Security Intelligence: What You Really Need to Know


If there was ever a time, security intelligence could be put on autopilot, the time is over. As technology evolves so do hackers and their abilities to penetrate traditional defenses. Organizations could no longer depend solely on traditional gateways to weed out the nefarious activities.

As the old adage puts it: “knowledge is power”. This applies to security intelligence as well. To understand security intelligence — and the risks and threats that your organization faces — you need knowledge. This knowledge, collectively known as “security intelligence,” and it is becoming more critical to organization as attackers become more sophisticated in their exploits.

Until recently, most organizations’ efforts in security have been focused more on stopping  threats than on analyzing attacks. To make the leap from tactical/operational approaches, organizations need to take a more strategic approach like consolidating and analyzing security intelligence.

I would like to share the following 5 fundamentals


Perhaps the most important step of developing a security intelligence initiative is defining what information it will provide — and how that information relates to the business. Before going out and identifying data sources for input, consider the multiple outputs that will come from building this service.

Threat intelligence is the first and foremost piece of information that will be obtained from your security intelligence initiative. Threat intelligence allows your enterprise to meet tactical and operational needs through the real-time alerting of threats. With good threat intelligence, organizations are also in a better position to recognize the most serious threats and build strategic defenses to address them.

If you decide to in-source security intelligence there are a few major challenges that you should be aware of: It’s time consuming, it may never yield the results you’re looking for, and it requires a significant capital investment in the right tools to do the job. You will need a core set of security tools to provide the essential foundational elements for performing in-house threat intelligence, and you should certainly consider leveraging external sources and service providers to fill in gaps in your defenses.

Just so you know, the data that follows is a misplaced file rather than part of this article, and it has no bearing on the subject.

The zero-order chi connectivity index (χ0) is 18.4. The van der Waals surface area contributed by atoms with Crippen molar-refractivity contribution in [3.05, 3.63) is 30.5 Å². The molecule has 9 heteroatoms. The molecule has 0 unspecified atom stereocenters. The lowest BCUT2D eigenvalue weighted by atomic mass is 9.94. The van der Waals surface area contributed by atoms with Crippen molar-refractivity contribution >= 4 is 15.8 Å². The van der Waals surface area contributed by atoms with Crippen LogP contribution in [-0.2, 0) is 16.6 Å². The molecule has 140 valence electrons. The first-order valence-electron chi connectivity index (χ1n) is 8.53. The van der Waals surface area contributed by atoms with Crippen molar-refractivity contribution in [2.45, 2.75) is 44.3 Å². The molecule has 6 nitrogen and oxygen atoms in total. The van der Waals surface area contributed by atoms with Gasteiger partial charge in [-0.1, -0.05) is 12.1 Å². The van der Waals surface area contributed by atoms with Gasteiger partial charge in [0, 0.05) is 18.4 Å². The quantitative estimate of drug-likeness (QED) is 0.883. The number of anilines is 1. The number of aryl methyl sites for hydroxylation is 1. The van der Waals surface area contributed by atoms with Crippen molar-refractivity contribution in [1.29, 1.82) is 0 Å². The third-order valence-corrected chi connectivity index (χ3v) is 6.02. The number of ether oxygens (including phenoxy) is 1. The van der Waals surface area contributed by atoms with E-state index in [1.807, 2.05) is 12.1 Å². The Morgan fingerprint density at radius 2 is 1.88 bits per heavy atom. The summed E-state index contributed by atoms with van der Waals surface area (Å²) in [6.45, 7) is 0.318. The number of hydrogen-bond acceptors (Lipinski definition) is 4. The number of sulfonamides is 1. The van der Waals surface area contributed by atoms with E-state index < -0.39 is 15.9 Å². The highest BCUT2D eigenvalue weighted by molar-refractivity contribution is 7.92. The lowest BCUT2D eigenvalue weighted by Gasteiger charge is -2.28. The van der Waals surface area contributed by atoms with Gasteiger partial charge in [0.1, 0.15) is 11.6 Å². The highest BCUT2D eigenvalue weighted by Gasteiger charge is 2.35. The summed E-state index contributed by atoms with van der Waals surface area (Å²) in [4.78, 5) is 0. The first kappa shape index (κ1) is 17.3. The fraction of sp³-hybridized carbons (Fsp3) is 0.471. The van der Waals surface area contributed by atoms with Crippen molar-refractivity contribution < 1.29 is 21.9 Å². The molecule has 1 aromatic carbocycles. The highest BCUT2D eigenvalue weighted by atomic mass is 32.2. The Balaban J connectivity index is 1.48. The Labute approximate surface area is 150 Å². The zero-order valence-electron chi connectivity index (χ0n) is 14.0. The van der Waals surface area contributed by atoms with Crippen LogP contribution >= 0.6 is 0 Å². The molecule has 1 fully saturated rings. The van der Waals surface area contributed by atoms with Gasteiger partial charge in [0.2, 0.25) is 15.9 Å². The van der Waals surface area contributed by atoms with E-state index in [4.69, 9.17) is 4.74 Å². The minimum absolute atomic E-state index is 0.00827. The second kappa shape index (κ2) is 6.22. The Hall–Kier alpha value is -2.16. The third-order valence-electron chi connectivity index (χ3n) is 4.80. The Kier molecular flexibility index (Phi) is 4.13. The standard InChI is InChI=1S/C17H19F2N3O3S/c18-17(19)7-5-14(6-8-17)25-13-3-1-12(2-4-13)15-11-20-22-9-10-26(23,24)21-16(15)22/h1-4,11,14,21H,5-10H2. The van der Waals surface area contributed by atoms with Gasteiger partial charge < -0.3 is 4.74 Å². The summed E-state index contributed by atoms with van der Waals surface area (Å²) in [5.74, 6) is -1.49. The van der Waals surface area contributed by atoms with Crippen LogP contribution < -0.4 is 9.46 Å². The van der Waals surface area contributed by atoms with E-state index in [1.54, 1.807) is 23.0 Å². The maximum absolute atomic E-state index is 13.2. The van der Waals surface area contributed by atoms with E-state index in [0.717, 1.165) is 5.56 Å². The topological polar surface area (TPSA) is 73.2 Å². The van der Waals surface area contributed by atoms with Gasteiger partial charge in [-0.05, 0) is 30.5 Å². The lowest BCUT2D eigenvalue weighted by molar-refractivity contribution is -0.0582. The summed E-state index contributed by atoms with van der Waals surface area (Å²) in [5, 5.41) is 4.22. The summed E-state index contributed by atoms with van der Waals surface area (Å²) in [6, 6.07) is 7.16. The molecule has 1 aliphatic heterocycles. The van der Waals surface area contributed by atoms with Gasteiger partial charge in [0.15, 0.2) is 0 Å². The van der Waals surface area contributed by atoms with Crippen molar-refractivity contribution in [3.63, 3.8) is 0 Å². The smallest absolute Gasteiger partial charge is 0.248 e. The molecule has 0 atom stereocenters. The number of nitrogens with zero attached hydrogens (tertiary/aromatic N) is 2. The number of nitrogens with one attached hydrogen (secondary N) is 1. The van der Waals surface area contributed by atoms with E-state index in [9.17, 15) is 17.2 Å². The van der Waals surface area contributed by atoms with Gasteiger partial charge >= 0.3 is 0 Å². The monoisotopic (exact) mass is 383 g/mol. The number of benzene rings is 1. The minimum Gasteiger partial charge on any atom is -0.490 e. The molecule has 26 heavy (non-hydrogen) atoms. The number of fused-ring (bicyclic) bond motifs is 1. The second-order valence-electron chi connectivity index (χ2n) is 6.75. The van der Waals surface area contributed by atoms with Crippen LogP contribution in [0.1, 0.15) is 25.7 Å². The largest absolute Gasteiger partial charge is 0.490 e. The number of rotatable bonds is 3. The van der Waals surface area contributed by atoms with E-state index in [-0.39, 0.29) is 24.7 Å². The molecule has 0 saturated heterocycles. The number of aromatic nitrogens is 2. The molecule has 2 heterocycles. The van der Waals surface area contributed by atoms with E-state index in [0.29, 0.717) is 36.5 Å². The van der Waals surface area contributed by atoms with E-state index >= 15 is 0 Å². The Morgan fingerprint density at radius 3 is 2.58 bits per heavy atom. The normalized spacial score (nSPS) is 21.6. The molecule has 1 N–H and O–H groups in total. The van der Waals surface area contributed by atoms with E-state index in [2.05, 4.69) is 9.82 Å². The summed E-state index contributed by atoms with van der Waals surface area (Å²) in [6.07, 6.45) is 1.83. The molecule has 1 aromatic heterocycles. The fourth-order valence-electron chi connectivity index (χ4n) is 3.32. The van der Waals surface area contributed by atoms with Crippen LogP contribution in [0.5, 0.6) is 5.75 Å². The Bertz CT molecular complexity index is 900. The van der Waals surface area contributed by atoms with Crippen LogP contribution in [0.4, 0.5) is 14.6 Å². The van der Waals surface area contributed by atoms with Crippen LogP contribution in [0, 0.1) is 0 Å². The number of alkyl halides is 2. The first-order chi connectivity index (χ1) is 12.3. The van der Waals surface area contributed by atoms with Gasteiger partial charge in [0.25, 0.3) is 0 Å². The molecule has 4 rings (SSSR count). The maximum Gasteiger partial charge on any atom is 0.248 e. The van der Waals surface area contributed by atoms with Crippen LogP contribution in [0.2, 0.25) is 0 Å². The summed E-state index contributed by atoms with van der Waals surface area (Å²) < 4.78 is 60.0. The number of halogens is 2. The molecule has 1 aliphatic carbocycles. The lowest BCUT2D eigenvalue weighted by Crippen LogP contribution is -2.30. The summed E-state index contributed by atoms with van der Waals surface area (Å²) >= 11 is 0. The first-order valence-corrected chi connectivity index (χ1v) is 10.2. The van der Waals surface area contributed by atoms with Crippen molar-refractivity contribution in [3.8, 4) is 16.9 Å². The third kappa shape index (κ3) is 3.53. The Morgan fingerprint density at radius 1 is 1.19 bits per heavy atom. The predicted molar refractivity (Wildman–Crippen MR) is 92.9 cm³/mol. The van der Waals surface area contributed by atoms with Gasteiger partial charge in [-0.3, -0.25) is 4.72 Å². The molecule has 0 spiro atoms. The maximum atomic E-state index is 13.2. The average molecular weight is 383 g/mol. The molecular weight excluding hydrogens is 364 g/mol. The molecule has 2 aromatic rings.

Among the mandatory arsenals are the enterprise class stateful firewalls that include robust application control and intrusion protection system/intrusion detection system capabilities. Data Leak Prevention [DLP] systems are vital as well. A worthy email security appliance is also compulsory for filtering out email-borne exploits and viruses, as well as for auditing purposes. If you can’t swing a fully capable enterprise DLP system, then you should at the very least be capturing flow data from all switching and routing gear and forwarding that data to a flow collector for analysis. That flow collector should also be able to perform DNS geolocation.

Lastly, and perhaps most importantly, you need a robust Security information and event management [SIEM] package. This is the cornerstone of your threat intelligence effort. Indeed, without SIEM in place, your threat intelligence program will almost surely fail. There’s simply no way, a single human—or even a team of security experts —can process and correlate the vast amount of security and access logs that are generated from large numbers of switches, routers, firewalls, servers and other security appliances. You don’t necessarily need to purchase and manage a log and incident management tool in-house—there are plenty of capable service providers that offer either a cloud-based or managed SIEM service. Whatever options you choose, don’t skimp on your SIEM service.  Doing so is like building a house with a hammer instead of a nail gun.